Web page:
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Schools plan closures, take added precautions amid high levels of flu activity

With widespread flu activity reported by the Centers for Disease Control and Prevention last week in Kentucky and West Virginia, as well as moderate activity in Ohio, many local school districts have made the choice to close their doors or take extra precautionary measures to prevent further outbreaks.

Nationally, the CDC estimates there have been about 19 million flu diagnoses this season. Although hospitalization rates are on par with those of previous years, rates among children and young adults are higher than prior seasons.

“Closing the schools is a call I have to make, and at this point, it was best for the health of the kids,” Bill Boblett, superintendent of Boyd County Public Schools in Kentucky, said Monday following the district’s decision to close facilities Feb. 3 and 4. “What I do is look at the trends and data as far as attendance goes, and for the last seven days it was starting to decline.”

The district typically sees on average a 94% attendance rate, but it ended Friday at 89%, a number that Boblett expected to see drop further.

“There have been a lot of students out, but we also look at staff data, and that was also starting to decline,” Boblett said. “We work with local pediatricians, attendance clerks, to make sure we’re aware of what they’re seeing.”

Boblett said parents are encouraged to take the two days off to make sure school supplies, like coats and backpacks, are clean and that sick children are recovered before being sent back to school. Maintenance workers will take the additional time to thoroughly sanitize facilities and school buses.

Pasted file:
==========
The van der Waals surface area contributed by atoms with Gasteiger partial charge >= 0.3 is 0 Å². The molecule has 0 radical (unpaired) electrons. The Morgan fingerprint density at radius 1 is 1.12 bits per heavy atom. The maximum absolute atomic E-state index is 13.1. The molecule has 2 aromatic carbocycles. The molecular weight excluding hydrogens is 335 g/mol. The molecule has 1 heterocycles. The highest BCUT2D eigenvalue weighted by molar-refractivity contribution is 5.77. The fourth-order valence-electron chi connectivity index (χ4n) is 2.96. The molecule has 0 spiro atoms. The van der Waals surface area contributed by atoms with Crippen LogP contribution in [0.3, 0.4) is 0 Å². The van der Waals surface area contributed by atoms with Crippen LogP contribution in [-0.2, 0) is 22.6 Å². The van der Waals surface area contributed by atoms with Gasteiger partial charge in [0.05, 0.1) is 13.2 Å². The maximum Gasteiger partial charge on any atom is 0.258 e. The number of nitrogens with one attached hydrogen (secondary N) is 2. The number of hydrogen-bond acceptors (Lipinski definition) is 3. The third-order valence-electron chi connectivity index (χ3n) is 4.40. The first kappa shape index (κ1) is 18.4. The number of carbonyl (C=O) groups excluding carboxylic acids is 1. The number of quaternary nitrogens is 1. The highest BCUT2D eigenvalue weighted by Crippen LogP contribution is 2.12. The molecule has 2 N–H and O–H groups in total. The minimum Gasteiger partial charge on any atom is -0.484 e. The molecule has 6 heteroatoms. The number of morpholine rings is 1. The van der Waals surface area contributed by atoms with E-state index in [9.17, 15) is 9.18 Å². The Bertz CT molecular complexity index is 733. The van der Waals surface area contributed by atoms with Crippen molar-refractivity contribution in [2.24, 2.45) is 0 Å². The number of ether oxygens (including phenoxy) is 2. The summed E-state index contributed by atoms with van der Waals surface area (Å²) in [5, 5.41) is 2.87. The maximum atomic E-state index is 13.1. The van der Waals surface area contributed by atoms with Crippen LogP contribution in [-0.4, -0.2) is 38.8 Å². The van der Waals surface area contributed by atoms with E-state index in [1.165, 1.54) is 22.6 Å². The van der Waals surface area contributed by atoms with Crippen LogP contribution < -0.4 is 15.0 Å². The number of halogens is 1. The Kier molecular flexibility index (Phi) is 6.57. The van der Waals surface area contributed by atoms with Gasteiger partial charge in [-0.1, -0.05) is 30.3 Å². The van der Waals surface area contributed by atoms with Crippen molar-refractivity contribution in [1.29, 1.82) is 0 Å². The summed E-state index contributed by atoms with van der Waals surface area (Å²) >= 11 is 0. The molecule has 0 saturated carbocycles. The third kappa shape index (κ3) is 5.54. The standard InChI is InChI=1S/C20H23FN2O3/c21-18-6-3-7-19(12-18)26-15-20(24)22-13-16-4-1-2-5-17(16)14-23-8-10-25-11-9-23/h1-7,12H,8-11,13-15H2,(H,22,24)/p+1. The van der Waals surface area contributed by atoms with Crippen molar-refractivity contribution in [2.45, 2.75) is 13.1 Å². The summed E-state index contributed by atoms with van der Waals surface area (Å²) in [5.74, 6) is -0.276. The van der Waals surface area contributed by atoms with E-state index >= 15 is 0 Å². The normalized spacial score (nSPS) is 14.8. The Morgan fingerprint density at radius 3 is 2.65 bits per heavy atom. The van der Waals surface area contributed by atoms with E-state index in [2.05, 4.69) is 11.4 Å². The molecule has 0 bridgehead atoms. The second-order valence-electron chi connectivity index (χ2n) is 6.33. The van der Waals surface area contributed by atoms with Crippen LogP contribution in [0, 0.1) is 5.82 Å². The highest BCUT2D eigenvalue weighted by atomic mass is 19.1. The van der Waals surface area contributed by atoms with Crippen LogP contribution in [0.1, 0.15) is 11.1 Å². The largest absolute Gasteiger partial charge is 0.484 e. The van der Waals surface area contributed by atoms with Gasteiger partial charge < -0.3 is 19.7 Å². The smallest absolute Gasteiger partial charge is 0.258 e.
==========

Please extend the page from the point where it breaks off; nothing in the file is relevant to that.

Other Kentucky districts, such as Ashland Independent Schools and Fairview Independent Schools, also made the decision to cancel school Monday and Tuesday, as well as multiple facilities in Ohio’s Lawrence and Scioto counties.

So far, CDC reports for West Virginia indicate high outbreaks predominately in school settings, but no closures have been made.

Dr. Michael Kilkenny, physician director at Cabell-Huntington Health Department, said surveillance data is collected regionally by the state Bureau for Public Health. The western region, in which Cabell County is located, currently shows the highest levels of flu-like illness rates in the state, he said.

Cabell County School officials are monitoring flu activity closely in partnership with individual schools and the health department’s data collection, which detects clusters and hospitalization rates.

Even though it has been years since Cabell County Schools has been forced to close facilities due to illness, this could change at any time, according to Communications Director Jedd Flowers.

Flowers said while school doors remain open, it’s important for parents, students and staff to take preventative measures as illness continues to spread.

Parents are encouraged to keep an eye on their children for flu-like symptoms such as fever, cough, sore throat, aches or chills, and keep sick kids home from school until symptoms subside.

Basic practices, like washing hands frequently for at least 20 seconds and coughing into the arm, are also encouraged in order to keep schools clean.